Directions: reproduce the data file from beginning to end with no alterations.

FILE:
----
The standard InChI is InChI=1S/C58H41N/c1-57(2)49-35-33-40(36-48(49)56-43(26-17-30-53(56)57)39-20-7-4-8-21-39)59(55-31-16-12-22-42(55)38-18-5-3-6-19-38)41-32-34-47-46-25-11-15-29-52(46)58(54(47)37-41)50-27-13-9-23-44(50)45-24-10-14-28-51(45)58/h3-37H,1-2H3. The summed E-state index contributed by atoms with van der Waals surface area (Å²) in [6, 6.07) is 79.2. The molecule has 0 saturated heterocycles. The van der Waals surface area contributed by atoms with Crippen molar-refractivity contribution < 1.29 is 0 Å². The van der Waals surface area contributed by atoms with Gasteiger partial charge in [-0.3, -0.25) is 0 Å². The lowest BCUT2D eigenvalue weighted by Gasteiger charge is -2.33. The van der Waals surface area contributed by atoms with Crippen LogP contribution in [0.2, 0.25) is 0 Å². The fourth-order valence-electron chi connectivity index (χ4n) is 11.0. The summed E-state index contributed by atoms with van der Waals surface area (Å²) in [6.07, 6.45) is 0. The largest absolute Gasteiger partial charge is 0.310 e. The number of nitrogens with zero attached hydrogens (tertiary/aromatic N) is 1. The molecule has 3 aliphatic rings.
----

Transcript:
The standard InChI is InChI=1S/C58H41N/c1-57(2)49-35-33-40(36-48(49)56-43(26-17-30-53(56)57)39-20-7-4-8-21-39)59(55-31-16-12-22-42(55)38-18-5-3-6-19-38)41-32-34-47-46-25-11-15-29-52(46)58(54(47)37-41)50-27-13-9-23-44(50)45-24-10-14-28-51(45)58/h3-37H,1-2H3. The summed E-state index contributed by atoms with van der Waals surface area (Å²) in [6, 6.07) is 79.2. The molecule has 0 saturated heterocycles. The van der Waals surface area contributed by atoms with Crippen molar-refractivity contribution < 1.29 is 0 Å². The van der Waals surface area contributed by atoms with Gasteiger partial charge in [-0.3, -0.25) is 0 Å². The lowest BCUT2D eigenvalue weighted by Gasteiger charge is -2.33. The van der Waals surface area contributed by atoms with Crippen LogP contribution in [0.2, 0.25) is 0 Å². The fourth-order valence-electron chi connectivity index (χ4n) is 11.0. The summed E-state index contributed by atoms with van der Waals surface area (Å²) in [6.07, 6.45) is 0. The largest absolute Gasteiger partial charge is 0.310 e. The number of nitrogens with zero attached hydrogens (tertiary/aromatic N) is 1. The molecule has 3 aliphatic rings.